News Article | May 30, 2017
Site: news.yahoo.com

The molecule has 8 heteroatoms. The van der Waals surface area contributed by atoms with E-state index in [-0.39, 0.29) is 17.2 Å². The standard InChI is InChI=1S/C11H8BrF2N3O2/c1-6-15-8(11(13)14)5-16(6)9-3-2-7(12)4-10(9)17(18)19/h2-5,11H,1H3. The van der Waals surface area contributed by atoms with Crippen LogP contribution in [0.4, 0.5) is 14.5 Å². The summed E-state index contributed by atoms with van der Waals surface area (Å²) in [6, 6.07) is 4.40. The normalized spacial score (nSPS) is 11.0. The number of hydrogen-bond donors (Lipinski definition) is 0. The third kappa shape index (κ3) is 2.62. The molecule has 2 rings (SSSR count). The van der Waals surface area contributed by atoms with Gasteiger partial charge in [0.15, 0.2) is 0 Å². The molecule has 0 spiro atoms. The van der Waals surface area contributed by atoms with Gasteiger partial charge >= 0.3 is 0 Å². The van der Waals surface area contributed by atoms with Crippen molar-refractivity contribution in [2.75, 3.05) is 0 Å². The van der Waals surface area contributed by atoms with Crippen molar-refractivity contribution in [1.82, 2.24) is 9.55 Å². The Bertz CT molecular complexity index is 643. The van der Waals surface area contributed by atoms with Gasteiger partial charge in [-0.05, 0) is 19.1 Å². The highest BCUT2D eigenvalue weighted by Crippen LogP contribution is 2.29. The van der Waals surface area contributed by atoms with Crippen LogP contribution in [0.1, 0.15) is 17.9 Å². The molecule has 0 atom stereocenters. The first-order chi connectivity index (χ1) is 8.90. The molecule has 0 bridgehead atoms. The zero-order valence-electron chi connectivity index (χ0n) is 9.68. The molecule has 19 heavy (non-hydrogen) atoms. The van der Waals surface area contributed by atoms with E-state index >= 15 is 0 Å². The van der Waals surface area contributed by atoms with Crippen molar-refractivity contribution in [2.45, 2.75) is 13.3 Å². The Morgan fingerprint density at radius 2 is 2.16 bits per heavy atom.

The air pollution around you could affect how well you sleep, a new study finds. Researchers found that people in the study who lived in areas with high levels of air pollution were 60 percent more likely to sleep poorly, based on the measures used in the study, than those who lived in areas with cleaner air. Chronic sleep deprivation has been linked with a range of health problems, the study said. "Not having enough sleep and having low quality sleep affects people's performance, increases the risk of vehicle accidents, lowers mood," said Dr. Martha E. Billings, the lead author of the study and an assistant professor of medicine at the University of Washington. [5 Surprising Sleep Discoveries] "Over time, there is a higher risk of cardiovascular diseases and cancer in people who are not getting adequate sleep, so there is a lot of implications as well as general well-being and the quality of life," Billings said. The researchers used data from an ongoing study called the Multi-Ethnic Study of Atherosclerosis (MESA) to look for correlations between exposure to air pollution and the quality of sleep of 1,863 individuals in six U.S. cities. The researchers focused on two measures of sleep quality — sleep efficiency, which is the total amount of time actually spent asleep, and the frequency of awakenings after falling asleep. The study participants wore actigraphy watches, which are similar to a FitBit. They detected how many times each person woke up during the night and how long they stayed awake, Billings said. The researchers compared this data set with information about the concentrations of two major air pollutants around the participants' homes. They looked at nitrogen dioxide (NO2) and fine particulate pollution (PM2.5), meaning solid particles in the air that have a diameter of less than 2.5 micrometers. This information came from the Environment Protection Agency's monitoring sites across the U.S. in combination with local environment data and statistical modeling. The researchers grouped the participants into quartiles based on the level of air pollution in their areas, Billings said. "We found that there was an about 60 percent higher odds of having a low sleep efficiency if you had an exposure in the highest quartile of air pollution." Low sleep efficiency, as the researchers defined it in the study, meant being asleep less than 88 percent of the time spent in bed. The researchers found that the percentage of people suffering from low sleep efficiency as well as the total amount of time they were awake increased with the concentration of air pollution in their homes. The study found an association, not a cause-and-effect relationship, between air pollution levels and sleep quality. Billings said the researchers don't know how air pollution may affect sleep, but there are many possible mechanisms in which air pollution could be causing people to toss and turn. [7 Strange Facts About Insomnia] "It may be because they are exposed to more traffic noise that is disrupting their sleep," Billings said. "It could also be an effect of the air pollution itself that is causing airway irritation. Sometimes those small particles can get into the blood stream and that could affect regulation of sleep in the brain – that's our hypothesis, but we still need further studies to show whether this is really the case." The average age of the study's participants was 68. Billings said she and her team made sure to adjust for other factors that could affect people's sleep quality, such as body mass, age, smoking or having certain conditions, including sleep apnea or depression. Air pollution has been linked to the increased risk of respiratory conditions, including asthma and even lung cancer. But recent studies have pointed to the possible association between air pollution and a much wider range of health problems. For example, a study by researchers at the University of Birmingham in the U.K. published earlier this year found that every extra 10 micrograms of PM2.5 per cubic meter of air was linked with a 22 percent increase in risk of dying of any type of cancer in elderly people. Other research suggests that pregnant women who breathe highly polluted air are more likely to give birth prematurely, according to the Stockholm Environment Institute. A team from the University of Lancaster in the U.K. found air pollution particles in human brains, and said the evidence suggests these particles could contribute to dementia. Billings and her colleagues presented their new research at the International Conference of the American Thoracic Society earlier this week. The findings have not been published in a peer-reviewed journal.